features & functions
- national
features & functions
- provincial
features & functions
- local
local government across the GCR
future change
working together
intergovernmental relations
political engagement
where are we going?
civic engagement
interactions with government
interactions with leaders
satisfaction with government
working together

The Gauteng city-region is so large, complex and dynamic that no one government authority could possibly encompass the whole. But to address the region’s challenges and ensure that it reaches its full potential, the different parts of government must work together. This is easier said than done. The GCR straddles the whole of one province, and parts of four others. It includes 15 local entities inside Gauteng, and another 16 outside the province. Some of these are large city-based metropolitan municipalities, some district municipalities, and some local municipalities. These local government entities are often very different in size. For example, the budget of the City of Johannesburg is 70 times that of Westonaria.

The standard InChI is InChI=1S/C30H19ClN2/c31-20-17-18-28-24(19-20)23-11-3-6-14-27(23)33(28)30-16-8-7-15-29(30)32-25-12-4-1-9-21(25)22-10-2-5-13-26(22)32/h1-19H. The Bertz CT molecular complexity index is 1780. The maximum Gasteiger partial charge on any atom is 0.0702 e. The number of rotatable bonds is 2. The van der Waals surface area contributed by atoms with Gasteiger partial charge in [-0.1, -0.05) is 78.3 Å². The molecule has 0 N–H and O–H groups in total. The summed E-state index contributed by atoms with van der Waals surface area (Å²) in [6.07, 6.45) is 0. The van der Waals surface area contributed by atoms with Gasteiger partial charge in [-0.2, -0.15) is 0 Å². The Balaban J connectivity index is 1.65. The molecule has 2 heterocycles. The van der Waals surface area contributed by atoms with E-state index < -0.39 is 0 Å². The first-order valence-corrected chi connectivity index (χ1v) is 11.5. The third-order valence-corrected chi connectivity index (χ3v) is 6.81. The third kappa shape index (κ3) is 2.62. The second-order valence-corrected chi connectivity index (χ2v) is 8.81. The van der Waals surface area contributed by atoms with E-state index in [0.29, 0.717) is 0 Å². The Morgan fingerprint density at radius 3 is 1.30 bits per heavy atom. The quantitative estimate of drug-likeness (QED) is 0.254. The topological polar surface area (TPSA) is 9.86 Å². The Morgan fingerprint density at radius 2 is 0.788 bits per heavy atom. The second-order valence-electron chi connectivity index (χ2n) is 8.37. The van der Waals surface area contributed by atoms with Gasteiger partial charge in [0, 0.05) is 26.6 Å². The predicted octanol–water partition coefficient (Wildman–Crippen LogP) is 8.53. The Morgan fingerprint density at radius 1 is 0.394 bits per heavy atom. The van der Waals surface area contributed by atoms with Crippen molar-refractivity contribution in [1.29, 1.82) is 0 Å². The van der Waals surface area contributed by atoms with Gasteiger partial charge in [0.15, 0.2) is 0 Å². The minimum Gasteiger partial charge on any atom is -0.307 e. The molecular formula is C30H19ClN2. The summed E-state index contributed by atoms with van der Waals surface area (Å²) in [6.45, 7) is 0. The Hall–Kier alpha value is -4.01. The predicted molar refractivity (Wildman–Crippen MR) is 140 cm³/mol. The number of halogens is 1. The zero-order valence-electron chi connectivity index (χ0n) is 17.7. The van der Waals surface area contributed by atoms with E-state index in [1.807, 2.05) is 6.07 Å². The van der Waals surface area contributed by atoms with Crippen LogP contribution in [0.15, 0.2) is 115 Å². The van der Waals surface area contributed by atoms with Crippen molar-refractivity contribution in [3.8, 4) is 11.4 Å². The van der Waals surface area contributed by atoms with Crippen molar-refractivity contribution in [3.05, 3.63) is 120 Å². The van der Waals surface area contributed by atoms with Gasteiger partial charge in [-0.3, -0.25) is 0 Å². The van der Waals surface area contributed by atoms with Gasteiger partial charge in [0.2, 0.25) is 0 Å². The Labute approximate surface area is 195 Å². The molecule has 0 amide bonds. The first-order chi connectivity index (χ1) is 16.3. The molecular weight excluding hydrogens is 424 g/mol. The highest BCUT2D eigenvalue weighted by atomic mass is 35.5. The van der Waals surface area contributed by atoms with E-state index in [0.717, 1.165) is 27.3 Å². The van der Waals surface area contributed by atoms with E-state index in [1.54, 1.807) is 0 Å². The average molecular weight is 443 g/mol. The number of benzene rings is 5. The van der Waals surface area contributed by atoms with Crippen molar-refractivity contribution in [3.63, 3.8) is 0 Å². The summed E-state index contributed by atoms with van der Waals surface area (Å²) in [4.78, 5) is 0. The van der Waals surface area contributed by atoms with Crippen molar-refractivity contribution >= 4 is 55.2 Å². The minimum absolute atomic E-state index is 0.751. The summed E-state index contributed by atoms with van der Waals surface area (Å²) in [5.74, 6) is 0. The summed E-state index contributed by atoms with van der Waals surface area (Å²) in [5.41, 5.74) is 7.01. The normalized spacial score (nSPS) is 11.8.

Moreover, these municipalities do not always have corresponding interests. Municipalities that adjoin each other sometimes have ‘competing’ visions for development, with one wanting a spatial plan that prevents development up to its edge, and another wishing to promote development along a corridor all the way up to the boundary shared with the first. In these circumstances it is often very difficult to reconcile the different interests, both legitimate, of the two councils. The picture is complicated further by the fact that provincial and local government share some powers, and in areas such as ‘planning approvals’, local transport planning, housing development and others, interests do not always coincide. Complexity is compounded by the fact that some state-owned entities reporting into national departments have their own large budgets and development agendas, which are not referenced to provincial or local plans.